We ran away this weekend … disappeared for a few days. Became incommunicado in fact (which is why the blog is a little late).
We just wanted to relax and get away, and so we ended up in a nearby little coastal town just north of Brisbane. And it was a delightful spot; with white sandy beaches, the glittering sea lying gently under a warming sun, and palm trees and old beach huts spread out, hugging the ocean edge. It didn’t take long to relax.
The second day we strolled along the coastal road to the small shopping centre and found a café open for breakfast. It was a small place, and we were ushered to a table already occupied by a gentleman reading the morning paper. We exchanged polite greetings and sat down to ignore each other.
But I was on holiday, and I was feeling full of peace and love for the whole world and the people in it, so I set out to coax our inadvertent companion into conversation.
“The weather is lovely” was my opening remark.
“Yes it is” he responded looking up from his paper “but it looks like rain later.”
I looked up to the cloudless sky and wondered how he knew that, gave a quick look round for the seaweed which usually is depended on at these times – couldn’t see any and gave up the conundrum.
“You have a lovely little town” I persevered.
“Yes; but wait until the traffic builds up” he answered morosely.
I was getting the picture – I’d met up with another ‘Yezbut’
“What a peaceful place”
“Yezbut wait until the kids come home from school”
“I love the smell of coffee in the morning”
“Yezbut it’s always cold”
The trouble with ‘Yezbuts’ is that they always see the problems and never the possibilities – so the coffee is cold? Call for the icecream and make iced coffee. If it does rain later, then enjoy the sunshine now, and rejoice that you don’t have to water the garden later.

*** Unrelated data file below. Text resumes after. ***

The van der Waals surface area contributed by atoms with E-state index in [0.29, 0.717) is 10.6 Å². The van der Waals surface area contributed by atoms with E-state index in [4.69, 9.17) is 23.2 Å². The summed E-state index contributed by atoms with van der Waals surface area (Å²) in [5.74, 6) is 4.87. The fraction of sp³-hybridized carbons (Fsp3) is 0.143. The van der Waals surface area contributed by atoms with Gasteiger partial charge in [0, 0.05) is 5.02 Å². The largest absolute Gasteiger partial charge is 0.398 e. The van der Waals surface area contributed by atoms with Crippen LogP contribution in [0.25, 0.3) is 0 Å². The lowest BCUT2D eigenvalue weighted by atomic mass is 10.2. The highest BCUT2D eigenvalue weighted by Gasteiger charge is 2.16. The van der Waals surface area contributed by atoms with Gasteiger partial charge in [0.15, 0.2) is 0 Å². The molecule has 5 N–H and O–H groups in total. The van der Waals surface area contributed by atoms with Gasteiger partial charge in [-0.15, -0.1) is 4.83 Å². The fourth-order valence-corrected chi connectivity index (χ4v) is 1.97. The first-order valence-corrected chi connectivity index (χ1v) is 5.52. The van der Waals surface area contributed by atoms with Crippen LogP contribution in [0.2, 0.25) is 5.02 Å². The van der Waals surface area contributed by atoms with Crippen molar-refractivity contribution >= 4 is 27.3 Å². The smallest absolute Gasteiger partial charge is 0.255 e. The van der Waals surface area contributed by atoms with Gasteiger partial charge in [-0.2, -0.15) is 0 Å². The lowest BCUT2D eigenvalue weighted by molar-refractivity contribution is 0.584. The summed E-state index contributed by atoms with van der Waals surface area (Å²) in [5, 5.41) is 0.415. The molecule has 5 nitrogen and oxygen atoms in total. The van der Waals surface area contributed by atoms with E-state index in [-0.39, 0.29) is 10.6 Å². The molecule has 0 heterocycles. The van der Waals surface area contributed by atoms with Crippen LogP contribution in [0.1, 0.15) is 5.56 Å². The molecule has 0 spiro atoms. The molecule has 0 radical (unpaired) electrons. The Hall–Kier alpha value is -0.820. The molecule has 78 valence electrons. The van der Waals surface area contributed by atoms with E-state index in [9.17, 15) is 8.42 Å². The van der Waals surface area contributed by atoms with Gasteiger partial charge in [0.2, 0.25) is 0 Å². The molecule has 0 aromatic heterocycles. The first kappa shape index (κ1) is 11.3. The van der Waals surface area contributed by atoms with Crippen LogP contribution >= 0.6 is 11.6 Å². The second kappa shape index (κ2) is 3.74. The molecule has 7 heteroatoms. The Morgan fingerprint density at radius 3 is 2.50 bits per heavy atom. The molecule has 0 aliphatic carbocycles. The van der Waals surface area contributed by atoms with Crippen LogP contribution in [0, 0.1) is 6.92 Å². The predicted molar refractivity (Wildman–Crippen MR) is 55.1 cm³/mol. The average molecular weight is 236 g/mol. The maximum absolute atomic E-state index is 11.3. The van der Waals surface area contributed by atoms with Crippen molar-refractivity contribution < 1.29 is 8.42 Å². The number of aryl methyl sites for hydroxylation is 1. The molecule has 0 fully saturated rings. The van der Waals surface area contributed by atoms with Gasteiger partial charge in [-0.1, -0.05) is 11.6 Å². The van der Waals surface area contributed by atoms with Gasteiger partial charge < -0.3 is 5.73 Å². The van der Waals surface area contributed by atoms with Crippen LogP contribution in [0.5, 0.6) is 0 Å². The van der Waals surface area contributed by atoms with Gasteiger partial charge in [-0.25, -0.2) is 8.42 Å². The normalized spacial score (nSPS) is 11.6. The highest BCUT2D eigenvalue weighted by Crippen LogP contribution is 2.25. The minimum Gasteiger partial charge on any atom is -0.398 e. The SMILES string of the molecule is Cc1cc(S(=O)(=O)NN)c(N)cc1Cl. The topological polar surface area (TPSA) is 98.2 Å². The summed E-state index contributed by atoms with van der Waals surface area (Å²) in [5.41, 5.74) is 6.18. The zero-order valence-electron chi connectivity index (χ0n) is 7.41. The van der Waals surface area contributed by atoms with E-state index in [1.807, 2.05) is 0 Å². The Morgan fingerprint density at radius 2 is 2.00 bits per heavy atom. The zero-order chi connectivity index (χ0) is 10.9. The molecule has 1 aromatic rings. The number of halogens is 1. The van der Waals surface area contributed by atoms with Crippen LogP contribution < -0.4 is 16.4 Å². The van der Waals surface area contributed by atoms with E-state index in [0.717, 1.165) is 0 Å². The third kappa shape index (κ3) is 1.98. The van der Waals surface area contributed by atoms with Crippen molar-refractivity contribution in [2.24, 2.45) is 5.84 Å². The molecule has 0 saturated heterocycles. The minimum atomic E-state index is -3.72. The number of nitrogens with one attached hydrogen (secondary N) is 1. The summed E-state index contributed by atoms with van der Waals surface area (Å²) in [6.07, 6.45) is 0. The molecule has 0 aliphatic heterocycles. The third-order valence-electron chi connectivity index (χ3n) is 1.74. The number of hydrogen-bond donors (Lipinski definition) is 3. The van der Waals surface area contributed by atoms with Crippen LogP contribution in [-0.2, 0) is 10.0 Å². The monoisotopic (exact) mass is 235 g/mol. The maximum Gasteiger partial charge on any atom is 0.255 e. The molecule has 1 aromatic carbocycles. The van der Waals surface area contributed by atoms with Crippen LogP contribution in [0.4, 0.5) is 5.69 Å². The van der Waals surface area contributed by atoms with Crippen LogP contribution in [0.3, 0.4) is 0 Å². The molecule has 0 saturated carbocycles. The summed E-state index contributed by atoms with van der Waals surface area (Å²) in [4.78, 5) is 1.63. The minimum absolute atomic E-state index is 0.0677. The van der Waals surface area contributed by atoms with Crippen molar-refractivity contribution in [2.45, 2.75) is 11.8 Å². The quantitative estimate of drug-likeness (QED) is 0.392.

Negative people live in a negative world full of ‘don’ts’ and ‘can’ts’ – and the real problem is that they can be infectious. Sitting in the sunlight, gazing out to the horizon at the sparkling sea I refused to be brought down to my ‘Yezbut’s’ level. But oh how easy it would have been to fall into the trap of seeing life from their point of view.
So I tried a different response:
When he complained that it would rain later, I responded brightly “Well that will be nice for the garden!” He looked startled as if that had never occurred to him.
Then when he complained about the traffic, I pointed out that it was good for business; and when I finally got to the bit about turning cold coffee into creamy iced coffee, he grabbed his paper, stood up and said “I hate Pollyannas” in a disgusted voice and strode off.
I refused to be daunted. I was not going to let a miserable ‘Yezbut’ spoil my short holiday; and it confirmed something about life that I have always known; it is not about what you know, or do – it is about your attitude.
So are you a Yezbut – or are you Yezand? Yezand’s, take the statement and run with it, building onto the experience, rather than trying to diminish pleasure and enjoyment.
A Yezand might have responded to my original comment with “Yes! And we may be lucky to get some rain later.” They could have highlighted that “Yes, the town was lovely and there were some great bathing beaches as well.” – Quiet? “Yes it is, and when the children get out of school it really starts to buzz!”
I like being around Yezands; they are positive people and I’m beginning to think they are becoming an endangered species.
So which one are you – a Yezbut or a Yezand?
Michele @ Trischel